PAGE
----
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Mato Grosso’s Bumpy Ride

By Chris Clayton
DTN Ag Policy Editor

TANGARA, Brazil (DTN) — A tour bus full of Americans bounces like a carnival ride traveling downhill, coming off a plateau on a narrow clay, unsurfaced and seemingly unmaintained road in the middle of a steady downpour while maneuvering around semi-trucks likely loaded with soybeans going the opposite direction.

It’s just another afternoon during harvest in Mato Grosso in Brazil.

Mato Grosso has some farming advantages, such as its vast acreage — the state is the size of Illinois, Indiana, Iowa, Minnesota, Nebraska and Ohio combined (with room to squeeze in Delaware and Rhode Island). Also, Mato Grosso farmers can grow soybeans in the rainy season, then plant a summer crop like corn, cotton or sunflowers.

Agriculture, after all, makes up 75% of the economy of Mato Grosso.

Nevertheless, the Achilles heel in Mato Grosso is infrastructure for all those crops and livestock. And, for all its size, Mato Grosso lacks people and overall tax base with a population of just 3.4 million, of which more than 600,000 live in and around the city of Cuiaba.

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Todd’s Take

By Todd Hultman
DTN Lead Analyst

Much of last week in DTN’s newsroom was spent preparing for USDA’s reports on Friday. Ever since USDA closed the lockup room in Washington, D.C., last year, World Agricultural Supply and Demand Estimates (WASDE) report day has taken on an extra layer of anxiety as a whole village of staff plans and works behind the scenes to make sure we all hum in unison to get USDA’s new estimates out as quickly and accurately as possible.

We’ve all seen hectic portrayals of newsrooms in the movies with people yelling and reporters running through the office to make deadlines. WASDE report day at DTN is actually much different. There is an eerie quiet when the clock strikes 11:00 a.m. Every second waiting for data to show up feels like a minute, and when the numbers do appear, a nervous chatter of cross-checking begins.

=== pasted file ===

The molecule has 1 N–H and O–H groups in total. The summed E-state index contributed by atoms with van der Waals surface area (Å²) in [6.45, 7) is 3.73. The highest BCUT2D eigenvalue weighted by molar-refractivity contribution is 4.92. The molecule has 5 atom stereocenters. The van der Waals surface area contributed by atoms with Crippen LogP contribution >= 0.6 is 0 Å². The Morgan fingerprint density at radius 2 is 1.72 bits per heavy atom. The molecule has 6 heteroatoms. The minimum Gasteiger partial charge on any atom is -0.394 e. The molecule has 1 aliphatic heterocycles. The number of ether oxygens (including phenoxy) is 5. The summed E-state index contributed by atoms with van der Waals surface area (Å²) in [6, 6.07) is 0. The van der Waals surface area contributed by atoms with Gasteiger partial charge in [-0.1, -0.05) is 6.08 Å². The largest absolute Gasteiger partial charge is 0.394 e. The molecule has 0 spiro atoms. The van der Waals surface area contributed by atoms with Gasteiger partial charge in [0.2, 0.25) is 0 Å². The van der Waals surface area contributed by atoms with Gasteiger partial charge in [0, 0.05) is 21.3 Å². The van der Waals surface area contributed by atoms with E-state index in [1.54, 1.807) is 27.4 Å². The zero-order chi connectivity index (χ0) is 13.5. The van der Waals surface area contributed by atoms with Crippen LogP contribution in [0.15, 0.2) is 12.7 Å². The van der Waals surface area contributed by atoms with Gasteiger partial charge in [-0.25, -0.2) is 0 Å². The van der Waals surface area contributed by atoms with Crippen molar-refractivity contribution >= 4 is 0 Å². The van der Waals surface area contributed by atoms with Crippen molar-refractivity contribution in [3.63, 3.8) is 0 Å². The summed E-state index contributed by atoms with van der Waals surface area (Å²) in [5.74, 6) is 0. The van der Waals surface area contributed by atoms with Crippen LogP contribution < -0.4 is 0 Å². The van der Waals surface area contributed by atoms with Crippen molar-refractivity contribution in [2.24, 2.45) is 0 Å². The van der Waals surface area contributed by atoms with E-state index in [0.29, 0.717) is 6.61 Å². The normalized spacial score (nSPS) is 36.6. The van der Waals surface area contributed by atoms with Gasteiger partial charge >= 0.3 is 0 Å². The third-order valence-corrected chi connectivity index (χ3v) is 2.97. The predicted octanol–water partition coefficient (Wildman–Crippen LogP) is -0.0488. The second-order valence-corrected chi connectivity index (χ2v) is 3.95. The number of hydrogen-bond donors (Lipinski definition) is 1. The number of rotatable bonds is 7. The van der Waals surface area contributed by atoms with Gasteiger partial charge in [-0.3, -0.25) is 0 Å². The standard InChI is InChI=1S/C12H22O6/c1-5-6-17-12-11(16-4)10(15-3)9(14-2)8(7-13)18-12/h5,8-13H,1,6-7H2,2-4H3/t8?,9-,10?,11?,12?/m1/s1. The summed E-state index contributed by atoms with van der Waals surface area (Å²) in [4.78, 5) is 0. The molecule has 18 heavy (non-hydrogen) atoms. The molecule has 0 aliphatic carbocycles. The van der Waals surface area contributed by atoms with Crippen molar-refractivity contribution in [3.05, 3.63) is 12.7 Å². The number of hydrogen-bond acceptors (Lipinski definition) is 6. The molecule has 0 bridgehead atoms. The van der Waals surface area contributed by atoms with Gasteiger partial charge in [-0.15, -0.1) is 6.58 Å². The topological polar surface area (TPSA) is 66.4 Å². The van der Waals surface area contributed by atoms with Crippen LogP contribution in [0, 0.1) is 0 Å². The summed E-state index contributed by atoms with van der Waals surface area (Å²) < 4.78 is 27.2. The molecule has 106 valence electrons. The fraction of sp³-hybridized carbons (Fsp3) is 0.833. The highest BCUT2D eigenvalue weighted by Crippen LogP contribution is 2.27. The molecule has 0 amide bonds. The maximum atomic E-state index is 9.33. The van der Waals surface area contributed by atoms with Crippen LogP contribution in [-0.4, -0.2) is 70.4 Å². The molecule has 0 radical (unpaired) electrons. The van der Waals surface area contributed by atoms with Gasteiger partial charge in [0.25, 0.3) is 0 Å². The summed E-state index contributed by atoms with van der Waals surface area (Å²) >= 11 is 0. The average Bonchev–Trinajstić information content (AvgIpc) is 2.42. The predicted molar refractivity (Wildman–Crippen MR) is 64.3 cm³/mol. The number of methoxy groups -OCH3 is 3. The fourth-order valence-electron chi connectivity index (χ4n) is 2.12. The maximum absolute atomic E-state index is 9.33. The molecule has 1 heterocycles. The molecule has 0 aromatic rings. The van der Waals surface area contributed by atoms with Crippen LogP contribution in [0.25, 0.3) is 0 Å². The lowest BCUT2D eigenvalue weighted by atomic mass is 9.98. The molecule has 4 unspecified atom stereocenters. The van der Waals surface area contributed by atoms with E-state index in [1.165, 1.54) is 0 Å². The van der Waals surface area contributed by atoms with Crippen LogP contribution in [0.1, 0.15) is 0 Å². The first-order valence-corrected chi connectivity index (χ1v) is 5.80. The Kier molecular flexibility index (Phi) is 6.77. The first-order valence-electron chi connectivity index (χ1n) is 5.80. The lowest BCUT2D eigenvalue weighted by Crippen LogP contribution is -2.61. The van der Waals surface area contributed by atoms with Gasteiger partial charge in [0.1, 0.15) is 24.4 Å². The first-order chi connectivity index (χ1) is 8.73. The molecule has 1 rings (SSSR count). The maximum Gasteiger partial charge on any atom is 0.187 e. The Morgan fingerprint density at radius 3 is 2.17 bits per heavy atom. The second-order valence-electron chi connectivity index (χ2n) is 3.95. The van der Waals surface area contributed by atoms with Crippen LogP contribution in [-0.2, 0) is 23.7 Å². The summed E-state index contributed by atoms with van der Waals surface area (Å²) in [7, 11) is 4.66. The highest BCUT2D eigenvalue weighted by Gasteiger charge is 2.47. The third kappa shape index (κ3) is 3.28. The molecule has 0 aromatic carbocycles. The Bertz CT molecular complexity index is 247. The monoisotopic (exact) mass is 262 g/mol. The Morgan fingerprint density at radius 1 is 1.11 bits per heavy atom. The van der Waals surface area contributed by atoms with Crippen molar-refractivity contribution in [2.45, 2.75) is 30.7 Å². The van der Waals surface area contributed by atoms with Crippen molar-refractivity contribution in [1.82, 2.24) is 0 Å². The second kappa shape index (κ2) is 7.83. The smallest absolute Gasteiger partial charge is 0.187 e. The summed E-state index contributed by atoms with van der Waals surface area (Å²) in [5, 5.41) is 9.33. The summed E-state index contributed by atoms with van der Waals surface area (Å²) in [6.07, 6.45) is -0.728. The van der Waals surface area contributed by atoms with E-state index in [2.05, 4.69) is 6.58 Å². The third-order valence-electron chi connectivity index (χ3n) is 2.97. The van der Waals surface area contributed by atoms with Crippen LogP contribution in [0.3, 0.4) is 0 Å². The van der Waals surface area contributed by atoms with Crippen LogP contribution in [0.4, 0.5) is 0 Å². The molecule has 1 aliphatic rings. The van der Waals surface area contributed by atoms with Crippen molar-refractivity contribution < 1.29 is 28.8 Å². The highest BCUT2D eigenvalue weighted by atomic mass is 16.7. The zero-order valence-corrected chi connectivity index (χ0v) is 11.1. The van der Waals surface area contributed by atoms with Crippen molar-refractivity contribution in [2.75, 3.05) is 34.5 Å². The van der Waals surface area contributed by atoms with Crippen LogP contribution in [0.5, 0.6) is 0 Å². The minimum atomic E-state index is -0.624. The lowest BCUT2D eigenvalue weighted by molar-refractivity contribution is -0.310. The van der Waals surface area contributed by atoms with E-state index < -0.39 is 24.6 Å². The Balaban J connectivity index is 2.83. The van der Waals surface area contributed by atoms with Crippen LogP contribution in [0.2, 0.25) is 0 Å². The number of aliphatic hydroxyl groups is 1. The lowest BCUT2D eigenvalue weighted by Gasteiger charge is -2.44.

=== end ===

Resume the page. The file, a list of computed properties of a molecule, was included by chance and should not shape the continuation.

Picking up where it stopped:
Coming off of a five-week government shutdown, Friday had plenty of new estimates to examine, ranging from U.S.

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Mato Grosso Cotton Planting Up

By Chris Clayton
DTN Ag Policy Editor

CUIABA, Brazil (DTN) — While corn remains the major safrinha crop for Brazilian farmers, more cotton acreage is being planted in Mato Grosso this spring, as well.

Over the past two years, cotton planting has increased by nearly one-third for the safrinha (second crop) in Mato Grosso. The Institute for Mato Grosso Economics of Agriculture (IMEA) forecasts Mato Grosso farmers will plant 1.1 million hectares (2.71 million acres) of cotton this spring. The Brazilian Association of Cotton Producers (Abrapa) forecast cotton acreage to grow to 1.4 million hectares (3.46 million acres). Mato Grosso accounts for about 88% of Brazil’s cotton production.

China is the top market for Brazilian cotton, and a 25% tariff on U.S. cotton creates expectation that continued trade disruption between the U.S. and China will be to Brazil’s advantage.

Still, corn acreage in Mato Grosso is projected to remain steady at 4.7 million hectares (11.6 million acres).

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Worrying About Weeds

By Emily Unglesbee
DTN Staff Reporter

NEW ORLEANS (DTN) — “We have to do better.”